Remember how you felt when you first started blogging? Wasn’t it a rush? Exhilarating? You had lots to say and probably couldn’t wait to say it.
You wrote and published a bunch of posts sharing your genius with the world. And waited for the world to notice.
And waited. And waited.
Maybe you’re still waiting?
By now you understand that blogging is hard work. It takes time. Energy. Commitment. It’s easy to get derailed and discouraged, especially with:
- Interruptions. Whether it’s a phone call, an incoming text or email, interruptions may be the bane of any blogger’s existence.
- A lack of feedback. Working your tail off to create your latest magnum opus to get little or no feedback – not even a shoulder shrug – can be as discouraging as it is deflating.
- Being misunderstood/negative responses. Ack!
- Writer’s Block. When the well runs dry.
It’s easy to get discouraged. So…
Here are some suggestions to help you stay the blogging course:
Dealing With Interruptions
Some suggestions to reduce those pesky interruptions:
- Close your office door (or wherever you blog)
- Let messages go to voice mail.
- Hang a sign on said door: “Writing.” No, really. It’s an easy way to let everyone know that unless you’re bleeding or just inherited a small fortune, kindly leave me alone for a while. Let me work. I’ll get back to you later. No, really. I will.
Lack of feedback
It’s easy to feel alone when you’re discouraged. But don’t isolate yourself. That’s a one-way ticket to “Why do I even bother when no one cares-ville.”
Combat those feelings by investing some time and energy into cultivating relationships that will help you through rough patches, pick you up when you’re down, cheer you on, and celebrate your successes. (Raspberry white chocolate cheesecake with double hot fudge can work wonders in this department. If you’re weight conscious, hold the hot fudge.)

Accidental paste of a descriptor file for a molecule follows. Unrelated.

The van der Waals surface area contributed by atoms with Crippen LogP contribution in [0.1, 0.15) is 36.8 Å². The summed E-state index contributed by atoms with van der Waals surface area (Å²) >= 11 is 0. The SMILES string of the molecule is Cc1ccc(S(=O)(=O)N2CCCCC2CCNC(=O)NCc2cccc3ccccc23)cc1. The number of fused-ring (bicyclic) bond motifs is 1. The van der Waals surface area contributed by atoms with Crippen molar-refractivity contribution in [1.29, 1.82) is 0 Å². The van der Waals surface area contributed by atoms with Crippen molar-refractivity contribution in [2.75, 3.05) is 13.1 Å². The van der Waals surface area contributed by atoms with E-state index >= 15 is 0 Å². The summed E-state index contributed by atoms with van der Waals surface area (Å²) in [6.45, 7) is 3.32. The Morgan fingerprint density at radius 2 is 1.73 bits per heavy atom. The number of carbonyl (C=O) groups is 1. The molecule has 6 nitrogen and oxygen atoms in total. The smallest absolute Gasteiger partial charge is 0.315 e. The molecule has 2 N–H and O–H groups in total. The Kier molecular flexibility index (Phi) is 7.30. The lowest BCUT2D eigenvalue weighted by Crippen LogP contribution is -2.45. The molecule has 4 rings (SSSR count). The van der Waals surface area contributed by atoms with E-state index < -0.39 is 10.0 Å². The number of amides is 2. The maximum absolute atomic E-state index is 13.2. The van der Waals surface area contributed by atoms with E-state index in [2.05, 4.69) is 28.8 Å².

Being misunderstood/negative responses
What do you do when a reader misunderstands your message or completely disagrees with you?
It’s tempting to dismiss them as an illiterate peasant. But that doesn’t usually end well. Instead:
- Honestly evaluate the criticism and consider the source. Does this person have a point?
- Consider: is s/he offering constructive criticism, or just tearing you down because it makes them feel better?
- How can you improve? Clarify your message? Explain further?
Bottom line: Don’t feed the Tear Down Trolls. Let them eat somewhere else.
Every writer “hits the wall” eventually. The inevitable “blank screen” when you’re fresh out of ideas. When dredging up new inspiration is like trying to recover the Titanic.
When this happens, take a vacation. If you can’t swing a change in scenery physically, take a mental vacation. Stop trying so hard. Take a break from writing and disconnect:
- Go for a walk.
- Eat a banana split.
- Take up line-dancing, a watercolor class, or wood carving.
- Find a new author.
- Make a new friend.
- Change the oil in your car.
Quit stressing about your next blog post or series. There’s something therapeutic and bracing about shifting gears, trying something novel, exploring new territory. Whatever it takes to replenish the well.
How long should your writing vacation last? That’s up to you. But running on fumes isn’t doing you or your readers any favors.
When you start feeling like writing is fun rather than a chore, you’re on the right track.
Don’t give up. Because we need you. Your voice. Your story. Your perspective.
Because you’re one of a kind. No one else sees the world, relationships, issues, topics or Hershey’s quite like you. (Some of you may even own a cat. Nobody’s perfect.)
Without a variety of voices from which to choose, the world would be deadly-dull. Or even worse: the stage for a presidential debate.
Learning to blog effectively and well takes time. But if you put forth the effort on a consistent basis, it’ll pay off.
So be patient with yourself. Remember, blogging is supposed to be fun. In the meantime, here are some…
Tips & Resources to Boost Your Blog:
- Affordable source for quality images: Canva.
- Most effective way to drive traffic to my blog: Pinterest
- Least effective: Facebook and Instagram
- Two great blogging resources (inspiration & ideas): Jeff Goins, Writer, and Art of Blogging
So ‘cmon. Warm up those blogging muscles and dive in. You got this. Now, go!
What are some of your writing challenges?
How do you address them?